Fifty Great Films: Blade Runner -The Final Cut (1982/2007)

br1“Where were you in ’82?” Its a question I’ve asked so many times that I should have it on a tee-shirt. Its something of a badge of honour, having seen the original version of Blade Runner back when it first came out (reaching UK shores that September), and loving the film, and watching its fall into obscurity and eventual phoenix-like rebirth years later.

Last night I saw the Final Cut version of Blade Runner on the big screen again, taking the rare opportunity of a cinema screening of my favourite film. This close to Christmas made the whole thing seem something of an early Christmas present. I went with my old mate Andy, who was with me back on that September afternoon in far-distant 1982 when we first saw the film. “How long ago was that?” he asked me as the endless adverts screened infront of us (some things never change, although I miss the Pearl and Dean intros). I did the mental arithmetic; “Thirty-two years,” I told him. Andy looked around at some of the faces sitting amongst us in the cinema. A lot of them were not even born back then.  The very cinema we first saw the film in (the old ABC in town) doesn’t exist any more. Thirty-two years. Andy and I are each of us just shy of fifty years old now. I have a wife waiting for me back home. It seemed oddly poignant then, at that moment, the two of us dwelling on the passing of time, considering how so much of Blade Runner is about death and mortality. We wondered how many of those at this screening had never seen the film on the big screen at all before this night*.

If we are getting old, then so is the film, but you’d hardly think it. Even though I love the film, its still remarkable how well it holds up even today. The sets and the beautiful cinematography really shine projected on a big screen, the sound effects loud and overpowering, the music as astonishing as ever. All that amazing set-dressing. The film influenced the ‘look’ of pop videos, television shows and other movies for decades. Back on the big screen, the visual effects hold up as well as ever- indeed, better on the big screen than at home. Its not so much just the execution, its the design of each shot, and the impact of using effects so sparingly, something modern films could learn from. Even the matte paintings. Blade Runner dates back to paintings on glass, static wide shots quite removed from the all-singing/all-dancing 3D CG mattes we see these days with sweeping virtual cameras. But stillness can be far more powerful than motion, and Blade Runner‘s mattes are quite a revelation, precisely designed and crafted.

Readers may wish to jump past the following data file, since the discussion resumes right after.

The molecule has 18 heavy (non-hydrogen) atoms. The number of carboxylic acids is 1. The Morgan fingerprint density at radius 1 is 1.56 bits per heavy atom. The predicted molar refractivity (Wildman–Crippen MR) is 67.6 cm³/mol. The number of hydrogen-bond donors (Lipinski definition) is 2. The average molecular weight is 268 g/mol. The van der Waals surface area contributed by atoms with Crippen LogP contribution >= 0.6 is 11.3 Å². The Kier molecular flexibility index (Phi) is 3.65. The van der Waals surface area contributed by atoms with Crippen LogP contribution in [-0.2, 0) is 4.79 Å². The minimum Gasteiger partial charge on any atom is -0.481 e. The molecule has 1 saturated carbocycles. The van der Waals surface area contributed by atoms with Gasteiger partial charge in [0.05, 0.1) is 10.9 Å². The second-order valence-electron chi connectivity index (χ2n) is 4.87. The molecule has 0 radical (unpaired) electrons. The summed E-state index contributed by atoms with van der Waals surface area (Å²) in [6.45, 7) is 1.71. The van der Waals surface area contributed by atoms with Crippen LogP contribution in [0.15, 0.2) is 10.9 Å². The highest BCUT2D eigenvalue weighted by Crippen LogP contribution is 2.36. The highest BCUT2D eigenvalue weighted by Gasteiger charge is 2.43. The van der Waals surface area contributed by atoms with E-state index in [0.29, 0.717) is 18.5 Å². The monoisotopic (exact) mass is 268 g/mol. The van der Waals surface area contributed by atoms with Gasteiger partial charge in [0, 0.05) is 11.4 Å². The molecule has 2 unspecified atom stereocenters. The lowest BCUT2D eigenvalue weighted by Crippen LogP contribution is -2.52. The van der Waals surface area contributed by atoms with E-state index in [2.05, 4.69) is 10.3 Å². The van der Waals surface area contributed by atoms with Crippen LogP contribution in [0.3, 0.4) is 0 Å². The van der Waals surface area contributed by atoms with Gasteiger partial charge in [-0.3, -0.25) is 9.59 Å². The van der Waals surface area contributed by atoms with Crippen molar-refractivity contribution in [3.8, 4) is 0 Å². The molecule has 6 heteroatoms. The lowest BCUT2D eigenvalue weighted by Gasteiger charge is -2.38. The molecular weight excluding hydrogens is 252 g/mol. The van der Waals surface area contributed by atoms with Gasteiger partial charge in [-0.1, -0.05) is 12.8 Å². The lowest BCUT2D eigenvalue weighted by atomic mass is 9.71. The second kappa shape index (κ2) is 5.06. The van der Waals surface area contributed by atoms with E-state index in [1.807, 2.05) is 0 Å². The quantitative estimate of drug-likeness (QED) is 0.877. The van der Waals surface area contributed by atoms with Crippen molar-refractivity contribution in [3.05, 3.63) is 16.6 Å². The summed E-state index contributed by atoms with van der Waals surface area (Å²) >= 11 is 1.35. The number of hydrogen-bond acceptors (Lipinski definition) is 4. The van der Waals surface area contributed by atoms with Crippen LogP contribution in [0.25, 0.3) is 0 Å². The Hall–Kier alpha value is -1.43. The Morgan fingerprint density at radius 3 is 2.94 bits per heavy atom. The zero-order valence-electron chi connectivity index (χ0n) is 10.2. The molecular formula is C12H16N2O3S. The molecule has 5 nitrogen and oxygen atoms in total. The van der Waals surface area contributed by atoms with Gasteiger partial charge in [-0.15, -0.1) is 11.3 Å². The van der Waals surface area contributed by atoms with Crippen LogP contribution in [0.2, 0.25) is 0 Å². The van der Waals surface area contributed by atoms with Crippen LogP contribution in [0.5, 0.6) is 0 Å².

Its a beautiful movie. Such details! Rachael’s photograph momentarily coming to life as Deckard looks at it. Its extraordinary. Who thought of doing that? Who even does stuff like that now? The blood from Deckard’s cut lip slipping into his drink. Deckard waking up in his apartment, awkwardly spilling his glass that had been on his chest. The cuts and bruises on his face. Rutger Hauer’s incredible performance; his face up on the big screen is quite mesmerising. His howls of anguish as he stands over Pris’ body. Still gives me chills.

br3Its such a dark movie, but such a sad movie too. The sadness threatens to overpower everything. A character has her whole life undermined when she learns she isn’t real, not even her memories or experiences. Its all a lie, a fabrication, as she is herself. Rick Deckard may not even be real. He might be just the same as Rachael. Its not an idea I subscribe to, but its there, a possibility hanging over everything, underlined by the origami unicorn that he finds at the close of the film**. The Replicants are slaves who have fled for freedom and longer lifespans as they quickly near their termination/expiry dates. JF Sebastian has a genetic problem that leaves him in a mouldering, rotting building, so alone his only company are the ‘friends’, the toys he builds. The rain never ends, its like Gods tears endlessly falling onto the blighted world.